Is therapy right for me?
Seeking out therapy is a personal choice. There are many reasons why people come to therapy. Sometimes it is to deal with long-standing psychological issues or trauma. Other times, it is in response to unexpected changes in one’s life such as a divorce or a work transition. Many seek the advice of a therapist as they pursue their own personal exploration and growth. Working with a therapist can help provide insight, support, and new strategies for all types of life challenges. Therapy can help address many types of issues and is tailored for the client’s specific needs and treatment goals. Therapy is right for anyone who is interested in getting the most out of their life by taking responsibility, creating greater self-awareness, and working towards positive change in their lives.
What can I expect in a therapy session?
Every therapy session is unique and caters to each individual and his/her specific goals. During therapy sessions, it is standard to talk about the primary issues and concerns in your life; however, when it serves the client, alternative forms of expression – music, art, guided meditation, etc. – can be effective and powerful techniques. It is common to schedule a series of weekly sessions, where each session lasts approximately 50 minutes. Sometimes, individuals who are going through a particularly difficult challenge may request more time per session or more than one session per week. Therapy can be short-term, focusing on a specific issue, or longer-term, addressing more complex issues or ongoing personal growth. Often, certain actions are recommended for outside of the therapy sessions, such as reading a relevant book or keeping records to track certain behaviors. Between sessions, it is important to process what has been discussed and integrate it into your life. For therapy to be most effective, it is important to work at your own pace, but to be as active as possible in treatment.
What benefits can I expect from working with a therapist?
Therapy can provide insight and new perspectives into life’s challenges and can help create solutions to difficult problems. Many people find that working with a therapist can enhance personal development, decrease the effects of trauma, improve relationships and family dynamics, and can ease the challenges of daily life. Sometimes, just having someone there to listen is helpful. Overall, people who utilize psychotherapy in any of its forms tend to have lower levels of anxiety and stress, decreased conflict, and improved quality of life.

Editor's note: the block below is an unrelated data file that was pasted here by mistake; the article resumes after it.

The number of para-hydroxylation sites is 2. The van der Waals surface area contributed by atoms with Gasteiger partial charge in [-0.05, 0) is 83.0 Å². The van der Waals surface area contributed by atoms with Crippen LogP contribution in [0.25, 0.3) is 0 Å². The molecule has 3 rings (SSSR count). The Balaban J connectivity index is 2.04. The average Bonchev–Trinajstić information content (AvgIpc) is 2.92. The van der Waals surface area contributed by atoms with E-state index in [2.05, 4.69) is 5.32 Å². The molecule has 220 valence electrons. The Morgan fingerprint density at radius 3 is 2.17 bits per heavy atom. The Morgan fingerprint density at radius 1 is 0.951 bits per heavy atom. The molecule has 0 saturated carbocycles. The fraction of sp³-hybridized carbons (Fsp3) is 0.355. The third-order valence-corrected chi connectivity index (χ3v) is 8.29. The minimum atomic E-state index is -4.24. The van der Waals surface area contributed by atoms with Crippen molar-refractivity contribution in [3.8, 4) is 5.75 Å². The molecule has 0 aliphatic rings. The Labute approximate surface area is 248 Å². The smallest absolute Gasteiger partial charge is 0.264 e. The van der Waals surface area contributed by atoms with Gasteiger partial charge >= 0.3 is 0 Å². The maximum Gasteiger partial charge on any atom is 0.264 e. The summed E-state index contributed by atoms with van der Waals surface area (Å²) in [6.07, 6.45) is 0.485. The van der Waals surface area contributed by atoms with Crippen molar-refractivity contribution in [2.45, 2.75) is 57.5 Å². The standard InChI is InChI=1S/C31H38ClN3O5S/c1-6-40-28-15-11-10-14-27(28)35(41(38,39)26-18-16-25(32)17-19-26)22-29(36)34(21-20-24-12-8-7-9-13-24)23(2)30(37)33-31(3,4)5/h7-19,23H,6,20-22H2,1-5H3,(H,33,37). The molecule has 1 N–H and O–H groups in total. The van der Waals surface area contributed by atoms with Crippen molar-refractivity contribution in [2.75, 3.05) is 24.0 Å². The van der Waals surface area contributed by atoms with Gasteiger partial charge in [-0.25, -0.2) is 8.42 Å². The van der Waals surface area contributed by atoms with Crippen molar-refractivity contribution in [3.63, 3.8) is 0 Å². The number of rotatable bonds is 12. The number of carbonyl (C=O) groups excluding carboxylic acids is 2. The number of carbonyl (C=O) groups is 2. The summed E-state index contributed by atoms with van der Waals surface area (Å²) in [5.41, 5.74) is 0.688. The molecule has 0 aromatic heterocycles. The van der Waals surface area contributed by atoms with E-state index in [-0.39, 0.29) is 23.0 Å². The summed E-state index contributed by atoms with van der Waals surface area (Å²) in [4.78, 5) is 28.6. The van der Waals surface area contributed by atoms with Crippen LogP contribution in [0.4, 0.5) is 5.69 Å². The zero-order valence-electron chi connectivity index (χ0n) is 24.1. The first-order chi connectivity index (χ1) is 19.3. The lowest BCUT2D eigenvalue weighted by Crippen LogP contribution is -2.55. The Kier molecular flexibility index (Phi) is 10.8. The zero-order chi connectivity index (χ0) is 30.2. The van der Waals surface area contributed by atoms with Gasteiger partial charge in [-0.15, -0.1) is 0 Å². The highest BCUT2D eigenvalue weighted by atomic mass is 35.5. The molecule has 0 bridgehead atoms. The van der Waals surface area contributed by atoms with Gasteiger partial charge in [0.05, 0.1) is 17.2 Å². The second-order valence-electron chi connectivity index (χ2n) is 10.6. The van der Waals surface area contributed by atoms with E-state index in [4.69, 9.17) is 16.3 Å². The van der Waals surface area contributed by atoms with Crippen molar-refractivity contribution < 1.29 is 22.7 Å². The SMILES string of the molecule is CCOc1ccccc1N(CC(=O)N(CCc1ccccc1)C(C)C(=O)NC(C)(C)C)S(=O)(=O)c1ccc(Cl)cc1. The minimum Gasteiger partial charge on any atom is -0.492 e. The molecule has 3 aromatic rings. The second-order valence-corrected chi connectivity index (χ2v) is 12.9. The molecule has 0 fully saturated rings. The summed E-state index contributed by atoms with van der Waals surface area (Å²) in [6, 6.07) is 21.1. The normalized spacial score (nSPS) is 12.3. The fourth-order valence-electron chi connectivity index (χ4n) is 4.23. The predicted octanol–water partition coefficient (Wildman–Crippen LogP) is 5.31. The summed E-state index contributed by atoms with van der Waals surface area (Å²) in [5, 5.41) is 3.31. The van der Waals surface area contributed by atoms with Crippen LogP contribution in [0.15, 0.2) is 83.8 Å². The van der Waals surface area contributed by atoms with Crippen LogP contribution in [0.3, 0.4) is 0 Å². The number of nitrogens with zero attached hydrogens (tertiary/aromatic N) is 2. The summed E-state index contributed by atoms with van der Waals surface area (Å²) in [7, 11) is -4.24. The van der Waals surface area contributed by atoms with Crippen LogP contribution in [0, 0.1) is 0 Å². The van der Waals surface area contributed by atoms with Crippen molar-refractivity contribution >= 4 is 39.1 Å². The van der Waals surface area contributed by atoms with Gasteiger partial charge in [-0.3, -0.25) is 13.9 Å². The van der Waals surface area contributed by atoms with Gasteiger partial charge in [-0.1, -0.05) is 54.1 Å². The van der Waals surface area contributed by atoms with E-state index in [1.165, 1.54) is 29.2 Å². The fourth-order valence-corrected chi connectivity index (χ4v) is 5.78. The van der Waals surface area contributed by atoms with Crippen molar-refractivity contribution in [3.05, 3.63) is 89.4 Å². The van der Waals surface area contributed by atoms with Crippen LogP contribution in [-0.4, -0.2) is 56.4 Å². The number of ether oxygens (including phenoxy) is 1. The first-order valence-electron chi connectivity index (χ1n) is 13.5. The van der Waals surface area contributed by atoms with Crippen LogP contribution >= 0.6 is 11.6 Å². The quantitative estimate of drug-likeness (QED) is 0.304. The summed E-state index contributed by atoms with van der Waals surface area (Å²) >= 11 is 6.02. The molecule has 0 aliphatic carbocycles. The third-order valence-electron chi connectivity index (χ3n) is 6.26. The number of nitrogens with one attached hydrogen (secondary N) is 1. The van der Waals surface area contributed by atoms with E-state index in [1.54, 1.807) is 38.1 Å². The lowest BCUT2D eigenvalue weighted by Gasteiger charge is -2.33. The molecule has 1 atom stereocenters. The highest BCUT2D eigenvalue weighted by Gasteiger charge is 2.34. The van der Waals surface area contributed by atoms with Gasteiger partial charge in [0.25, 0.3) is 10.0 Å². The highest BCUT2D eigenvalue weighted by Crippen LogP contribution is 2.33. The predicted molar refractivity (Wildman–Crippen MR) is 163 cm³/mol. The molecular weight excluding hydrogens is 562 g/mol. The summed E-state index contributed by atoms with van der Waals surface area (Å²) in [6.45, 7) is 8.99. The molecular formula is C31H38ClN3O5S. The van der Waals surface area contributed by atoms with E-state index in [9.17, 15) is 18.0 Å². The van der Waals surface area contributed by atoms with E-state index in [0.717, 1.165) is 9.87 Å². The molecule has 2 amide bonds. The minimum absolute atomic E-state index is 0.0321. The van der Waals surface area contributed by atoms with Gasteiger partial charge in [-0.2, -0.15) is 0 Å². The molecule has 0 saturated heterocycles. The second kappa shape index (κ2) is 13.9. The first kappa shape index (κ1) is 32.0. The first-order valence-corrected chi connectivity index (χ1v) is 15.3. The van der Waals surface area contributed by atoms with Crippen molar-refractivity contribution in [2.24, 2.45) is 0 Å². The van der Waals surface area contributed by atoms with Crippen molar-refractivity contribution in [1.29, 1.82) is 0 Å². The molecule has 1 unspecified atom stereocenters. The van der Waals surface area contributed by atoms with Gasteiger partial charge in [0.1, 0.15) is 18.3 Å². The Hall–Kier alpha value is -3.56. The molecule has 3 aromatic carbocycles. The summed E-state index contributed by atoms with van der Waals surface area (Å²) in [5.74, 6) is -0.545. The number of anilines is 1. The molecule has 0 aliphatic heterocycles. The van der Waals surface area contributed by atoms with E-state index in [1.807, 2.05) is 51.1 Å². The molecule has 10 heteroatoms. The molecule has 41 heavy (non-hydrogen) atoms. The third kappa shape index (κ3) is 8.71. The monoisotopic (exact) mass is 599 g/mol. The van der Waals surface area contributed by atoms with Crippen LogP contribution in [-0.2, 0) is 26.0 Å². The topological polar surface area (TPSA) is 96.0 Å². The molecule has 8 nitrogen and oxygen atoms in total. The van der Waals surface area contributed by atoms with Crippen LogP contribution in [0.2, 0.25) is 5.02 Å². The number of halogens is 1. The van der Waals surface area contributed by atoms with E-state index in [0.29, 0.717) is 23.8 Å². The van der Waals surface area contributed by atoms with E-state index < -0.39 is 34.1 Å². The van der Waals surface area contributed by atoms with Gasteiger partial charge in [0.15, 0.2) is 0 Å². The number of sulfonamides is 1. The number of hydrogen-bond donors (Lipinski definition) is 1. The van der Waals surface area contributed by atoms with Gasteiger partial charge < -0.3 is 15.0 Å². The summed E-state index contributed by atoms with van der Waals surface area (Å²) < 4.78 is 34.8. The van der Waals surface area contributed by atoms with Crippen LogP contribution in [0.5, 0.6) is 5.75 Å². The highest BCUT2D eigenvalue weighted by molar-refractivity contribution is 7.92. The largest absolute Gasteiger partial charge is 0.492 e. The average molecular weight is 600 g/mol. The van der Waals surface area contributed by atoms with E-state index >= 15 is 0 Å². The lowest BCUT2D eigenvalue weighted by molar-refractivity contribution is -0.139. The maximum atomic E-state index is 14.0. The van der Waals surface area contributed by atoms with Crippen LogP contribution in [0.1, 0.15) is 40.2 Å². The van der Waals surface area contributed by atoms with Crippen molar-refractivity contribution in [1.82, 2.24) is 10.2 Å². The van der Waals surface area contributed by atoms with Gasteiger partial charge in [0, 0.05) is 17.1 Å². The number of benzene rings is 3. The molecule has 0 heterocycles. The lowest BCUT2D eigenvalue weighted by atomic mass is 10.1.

Some of the benefits available from therapy include:
- Developing new skills for handling stress and anxiety
- Modifying unhealthy behavior and long-standing patterns
- Attaining insight into personal patterns and behavior
- Increasing confidence, peace, vitality, and well-being
- Improving ways to manage anger, depression and moods
- Discovering new ways to solve problems
- Navigating life’s obstacles more effectively
- Improving listening and communication skills
- Enhancing the overall quality of life
- Re-establishing connection between self and loved ones, passions, goals, etc.
Do you accept insurance? How does insurance work?
Connective Counseling currently accepts Anthem Blue Cross/Blue Shield, Cigna, Medical Mutual and CareSource. I am working with other major carriers in the area to establish billing relationships in the near future. Please check back for updates.
Is therapy confidential?
In general, the law protects the confidentiality of all communications between a client and a psychotherapist. Information is not disclosed without written permission. However, there are three major exceptions to this rule. Exceptions include:
- Suspected child abuse or dependant adult or elder abuse. The therapist is required by law to report this to the appropriate authorities immediately.
- If a client is threatening serious bodily harm to another person/s. The therapist must notify the police and inform the intended victim.
- If a client intends to harm himself or herself. The therapist will make every effort to enlist their cooperation in insuring their safety. If they do not cooperate, further measures may be taken without their permission in order to ensure their safety.